The specificity of antibodies can be exploited therapeutically.
Therapeutic immunoglobulins can be derived from a number of sources. In addition to human-derived, recombinant immunoglobulins have superceded many animal-derived immunoglobulins. Recombinant biotechnology also allows fusion of animal-derived immunoglobulins to human components (see below).
Unfractionanted, human-derived immunoglobulin can be given as normal immunoglobulin. This is the immunoglobulin fraction of blood isolated and pooled from several hundred blood donors.
More frequently, specific immunoglobulins are isolated and used to neutralise specific targets.
People with no previous exposure to certain antigens will have no immune memory. The process of producing effective antibodies takes a minimum of 3 weeks, often longer. If immediate protection is required during this period, the patient may acquire passive immunisation by receiving immunoglobulins from another source, usually pooled antibodies from human blood donation and, less commonly now, animal anti-sera. Below are several examples of antigens that may required immediate protection.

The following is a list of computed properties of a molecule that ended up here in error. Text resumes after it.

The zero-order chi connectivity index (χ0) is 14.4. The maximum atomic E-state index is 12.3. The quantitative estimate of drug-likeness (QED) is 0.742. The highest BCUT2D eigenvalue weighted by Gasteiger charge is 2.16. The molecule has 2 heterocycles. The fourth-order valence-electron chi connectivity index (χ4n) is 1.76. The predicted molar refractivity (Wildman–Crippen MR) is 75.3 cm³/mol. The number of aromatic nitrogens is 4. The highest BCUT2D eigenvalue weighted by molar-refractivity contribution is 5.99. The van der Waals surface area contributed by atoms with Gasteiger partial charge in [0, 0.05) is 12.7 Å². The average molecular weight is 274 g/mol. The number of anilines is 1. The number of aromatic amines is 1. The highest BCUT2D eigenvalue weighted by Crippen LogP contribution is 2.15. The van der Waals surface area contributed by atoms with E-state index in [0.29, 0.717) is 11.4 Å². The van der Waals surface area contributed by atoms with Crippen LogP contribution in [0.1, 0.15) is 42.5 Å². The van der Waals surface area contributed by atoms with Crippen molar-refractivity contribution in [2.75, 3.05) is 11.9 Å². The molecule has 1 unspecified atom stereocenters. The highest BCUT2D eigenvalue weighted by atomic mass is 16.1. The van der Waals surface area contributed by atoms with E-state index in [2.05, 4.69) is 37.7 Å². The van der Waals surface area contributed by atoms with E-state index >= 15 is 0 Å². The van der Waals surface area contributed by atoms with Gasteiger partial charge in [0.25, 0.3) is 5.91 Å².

For various scientific, ethical and safety reasons, it is not possible to use humans to produce antibodies. Instead, the part of the antibody that recognises the antigen is often developed in animals and then 'humanised' by adding the human Fc portion of immunoglobulin through recombinant technology. Thes are usually prepared as.
This category has the following 5 subcategories, out of 5 total.
Pages in category "Therapeutic antibody"
The following 50 pages are in this category, out of 50 total.